Movie Review: An American Werewolf in London

Oh, horror movies. You always succeed in making me completely terrified to leave the country. There was the kidnapping and murder that took place to Americans in Hostel; there was the kidnapping and murder that took place to Americans in Touristas; and there was kidnapping and sex slavery of Americans in And Soon the Darkness. Hmm I think I’m seeing a pattern here: Americans are pretty much screwed whenever they leave the country, probably because they stick out like a sore thumb, but even more so because they are completely vulnerable to the unknown surroundings. John Landis’s 1981 horror, An American Werewolf in London, is no exception to the rule. The movie is a clever take on the werewolf genre and is possibly one of the best werewolf movies of all time.

The movie opens with two best friends, David (David Naughton) and Jack (Griffin Dunne), who are backpacking through Britain. They stop at a sketchy pub, The Slaughtered Lamb, where they notice a 5-pointed star drawn on the wall. When Jack asks what the star is for, he receives a less than warm response and the two friends are asked to leave, but not before being told to “Beware of the Moon” and stick to the road.

After the young men leave, the barmaid insists to the bar patrons that they can’t let the boys go, however, the men brush her off. Right away, the audience is aware that the individuals in the pub know something that the boys do not and the results will be horrible.

Meanwhile, David and Jack are just trying to find a warm place to stay when out of nowhere they hear a loud howl. They realize that the moon is full and they have strayed from the road, essentially getting themselves lost. In a panic, the friends try making a run to somewhere safe when they are unexpectedly attacked.

Jack is killed on site and David is saved mid-attack by the bar patrons who shoot the beast off. David awakens from a coma three weeks later to discover that his best friend is dead and that he was apparently attacked by a crazy person. However, David begins experiencing weird, vivid dreams, and he knows that what attacked him was not a person.

Along his journey, David meets a nurse named Alex (Jenny Augutter), and they fall in love. Alex allows the young man to stay in her home during his time in London and soon things go awry. Alex tries her best to stand by her love, completely oblivious to her role in his fate.

Simultaneously, David begins seeing his dead friend, Jack, who deteriorates more and more each time he is shown in the film. His dead buddy informs him that he will change into a werewolf during the full moon and the only way to kill the curse of the wolf is to die. David brushes the warnings off because he figures that he is just going crazy, however, when he wakes up in a wolf’s den after a full moon and hears of 6 people’s deaths, he realizes that he truly is turning into a monster.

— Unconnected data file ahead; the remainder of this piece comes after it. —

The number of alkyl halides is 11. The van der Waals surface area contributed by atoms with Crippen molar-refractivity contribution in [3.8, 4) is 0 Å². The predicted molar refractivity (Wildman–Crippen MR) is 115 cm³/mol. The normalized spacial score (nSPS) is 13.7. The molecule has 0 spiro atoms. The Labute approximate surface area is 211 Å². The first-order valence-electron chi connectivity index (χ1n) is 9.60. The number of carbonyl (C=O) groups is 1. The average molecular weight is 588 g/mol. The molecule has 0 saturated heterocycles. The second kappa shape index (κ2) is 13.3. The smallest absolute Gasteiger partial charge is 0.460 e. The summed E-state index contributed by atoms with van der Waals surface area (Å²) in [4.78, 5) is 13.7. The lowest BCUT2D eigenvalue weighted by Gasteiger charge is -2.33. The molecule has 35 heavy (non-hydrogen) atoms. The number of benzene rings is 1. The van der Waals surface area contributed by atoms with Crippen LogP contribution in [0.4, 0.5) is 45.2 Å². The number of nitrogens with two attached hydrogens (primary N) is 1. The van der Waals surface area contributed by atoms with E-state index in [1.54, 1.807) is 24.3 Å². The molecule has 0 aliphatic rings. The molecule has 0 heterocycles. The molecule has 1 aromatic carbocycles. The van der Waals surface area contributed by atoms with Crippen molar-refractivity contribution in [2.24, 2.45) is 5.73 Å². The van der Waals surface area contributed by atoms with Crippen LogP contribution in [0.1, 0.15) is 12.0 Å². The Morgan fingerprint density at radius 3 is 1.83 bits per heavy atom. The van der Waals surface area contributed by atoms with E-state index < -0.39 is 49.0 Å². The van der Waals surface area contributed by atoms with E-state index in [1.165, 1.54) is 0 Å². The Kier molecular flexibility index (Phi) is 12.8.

The film is most notably known for its transformation scene which never pulls away from the actor. Naughton’s character is shown on screen for at least five minutes as he goes through the excruciating pain of changing form, and the effects looked amazing considering the time in which the film is made.

The scene is obviously one of the best werewolf transformation scenes to date due to its realism and overall brutality; it definitely showed the audience the pain one would feel if their bodies changed form into a beast. It’s clearly not as easy and fun as taking off your shirt and running into the woods–ahem, Twilight.

  The film is not only scary but it also has humorous elements to it and a self-awareness as well. The scenes when Jack would show up, becoming more and more of a skeleton, were probably some of my favorite. His rotting appearance was funny and the character was also comical too.

What I found most interesting was that Landis made his characters self-aware of the werewolf myth and movie, a la Wes Craven’s Scream. His characters often made references to the 1941 film, The Wolf Man, starring Lon Chaney Jr. David keeps referencing the classic throughout the movie, even foreshadowing his inevitable death at the end of the film.

Overall, An American Werewolf in London is one of the best werewolf movies ever made. It’s a clever, funny, and intelligent take on the genre that still stands the test of time. This is a must see and a definite buy for any diehard horror fan, especially if you love werewolf movies.


  1. Anonymous

    this is one of the first horror movies i remember seeing as a kid. TO me it is the BEST werewolf movie ever… Eddie

  2. Dylan

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